Prevalence and risk factors for tertiary hyperparathyroidism in kidney transplant recipients

Whitney Sutton, Xiaomeng Chen, Palak Patel, Shkala Karzai, Jason D. Prescott, Dorry L. Segev, Mara McAdams-DeMarco, Aarti Mathur

Research output: Contribution to journalArticlepeer-review

Abstract

Background: Tertiary hyperparathyroidism after kidney transplantation has been associated with graft dysfunction, cardiovascular morbidity, and osteopenia; however, its true prevalence is unclear. The objective of our study was to evaluate the prevalence of and risk factors for tertiary hyperparathyroidism. Methods: A prospective cohort of 849 adult kidney transplantation recipients (December 2008–February 2020) was used to estimate the prevalence of hyperparathyroidism 1-year post-kidney transplant. Tertiary hyperparathyroidism was defined as hypercalcemia (≥10mg/dL) and hyperparathyroidism (parathyroid hormone≥70pg/mL) 1-year post-kidney transplantation. Modified Poisson regression models were used to evaluate risk factors associated with the development of both persistent hyperparathyroidism and tertiary hyperparathyroidism. Results: Among kidney transplantation recipients, 524 (61.7%) had persistent hyperparathyroidism and 182 (21.5%) had tertiary hyperparathyroidism at 1-year post-kidney transplantation. Calcimimetic use before kidney transplantation was associated with 1.30-fold higher risk of persistent hyperparathyroidism (adjusted prevalence ratio = 1.30, 95% CI: 1.12–1.51) and 1.84-fold higher risk of tertiary hyperparathyroidism (adjusted prevalence ratio = 1.84, 95% CI: 1.25–2.72). Pre-kidney transplantation parathyroid hormone ≥300 pg/mL was associated with 1.49-fold higher risk of persistent hyperparathyroidism (adjusted prevalence ratio = 1.49, 95% CI = 1.19–1.85) and 2.21-fold higher risk of tertiary hyperparathyroidism (adjusted prevalence ratio = 2.21, 95% CI = 1.25-3.90). Pre–kidney transplantation tertiary hyperparathyroidism was associated with an increased risk of post-kidney transplantation tertiary hyperparathyroidism (adjusted prevalence ratio = 1.71, 95% CI = 1.29–2.27), but not persistent hyperparathyroidism. Furthermore, 73.0% of patients with persistent hyperparathyroidism and 61.5% with tertiary hyperparathyroidism did not receive any treatment at 1-year post-kidney transplantation. Conclusion: Persistent hyperparathyroidism affected 61.7% and tertiary hyperparathyroidism affected 21.5% of kidney transplantation recipients; however, the majority of patients were not treated. Pre–kidney transplantation parathyroid hormone levels ≥300pg/mL and the use of calcimimetics are associated with the development of tertiary hyperparathyroidism. These findings encourage the re-evaluation of recommended pre-kidney transplantation parathyroid hormone thresholds and reconsideration of pre-kidney transplantation secondary hyperparathyroidism treatments to avoid the adverse sequelae of tertiary hyperparathyroidism in kidney transplantation recipients.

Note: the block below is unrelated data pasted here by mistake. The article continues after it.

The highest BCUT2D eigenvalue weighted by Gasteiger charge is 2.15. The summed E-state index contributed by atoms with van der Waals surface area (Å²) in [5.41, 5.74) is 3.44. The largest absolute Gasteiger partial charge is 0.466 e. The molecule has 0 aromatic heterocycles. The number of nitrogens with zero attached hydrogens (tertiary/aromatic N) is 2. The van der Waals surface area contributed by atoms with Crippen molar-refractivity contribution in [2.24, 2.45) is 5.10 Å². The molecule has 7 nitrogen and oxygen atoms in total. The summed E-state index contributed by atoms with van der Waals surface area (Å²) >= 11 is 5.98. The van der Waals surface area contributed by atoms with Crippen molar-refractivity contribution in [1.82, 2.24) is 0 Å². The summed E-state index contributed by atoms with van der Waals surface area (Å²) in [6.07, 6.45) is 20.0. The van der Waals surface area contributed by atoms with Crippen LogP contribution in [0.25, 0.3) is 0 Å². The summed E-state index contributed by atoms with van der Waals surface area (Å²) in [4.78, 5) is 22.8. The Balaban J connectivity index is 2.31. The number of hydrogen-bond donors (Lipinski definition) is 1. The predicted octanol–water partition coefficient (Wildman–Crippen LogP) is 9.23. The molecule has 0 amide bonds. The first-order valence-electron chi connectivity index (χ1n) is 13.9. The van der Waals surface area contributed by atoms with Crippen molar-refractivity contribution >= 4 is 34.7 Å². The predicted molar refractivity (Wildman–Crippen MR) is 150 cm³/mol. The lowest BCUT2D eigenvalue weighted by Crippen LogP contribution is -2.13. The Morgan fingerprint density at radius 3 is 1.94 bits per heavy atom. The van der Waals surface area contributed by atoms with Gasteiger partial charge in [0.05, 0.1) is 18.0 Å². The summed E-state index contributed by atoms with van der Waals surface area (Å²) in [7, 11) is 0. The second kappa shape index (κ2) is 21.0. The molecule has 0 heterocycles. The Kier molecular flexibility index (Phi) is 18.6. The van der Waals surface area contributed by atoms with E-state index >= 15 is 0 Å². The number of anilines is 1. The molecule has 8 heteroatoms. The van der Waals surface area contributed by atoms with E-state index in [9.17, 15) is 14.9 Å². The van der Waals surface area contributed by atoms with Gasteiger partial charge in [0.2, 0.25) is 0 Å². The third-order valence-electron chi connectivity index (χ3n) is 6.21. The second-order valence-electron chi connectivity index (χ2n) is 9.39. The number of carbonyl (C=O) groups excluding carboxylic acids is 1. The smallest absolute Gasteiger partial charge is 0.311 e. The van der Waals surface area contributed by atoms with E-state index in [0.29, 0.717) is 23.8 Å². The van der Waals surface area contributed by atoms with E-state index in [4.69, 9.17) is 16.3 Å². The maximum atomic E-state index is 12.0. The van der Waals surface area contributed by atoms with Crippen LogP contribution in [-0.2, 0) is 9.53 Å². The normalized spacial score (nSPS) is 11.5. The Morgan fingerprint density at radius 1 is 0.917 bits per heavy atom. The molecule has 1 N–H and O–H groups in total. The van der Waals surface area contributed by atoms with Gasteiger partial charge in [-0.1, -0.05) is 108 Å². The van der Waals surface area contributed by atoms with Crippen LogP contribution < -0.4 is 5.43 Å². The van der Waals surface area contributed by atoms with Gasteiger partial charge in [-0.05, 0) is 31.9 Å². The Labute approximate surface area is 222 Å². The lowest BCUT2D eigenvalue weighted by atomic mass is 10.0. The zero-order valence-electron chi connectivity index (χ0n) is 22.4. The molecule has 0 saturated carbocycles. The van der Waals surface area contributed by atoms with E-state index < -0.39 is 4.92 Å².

Original languageEnglish (US)
JournalSurgery (United States)
DOIs
StateAccepted/In press - 2021

ASJC Scopus subject areas

  • Surgery

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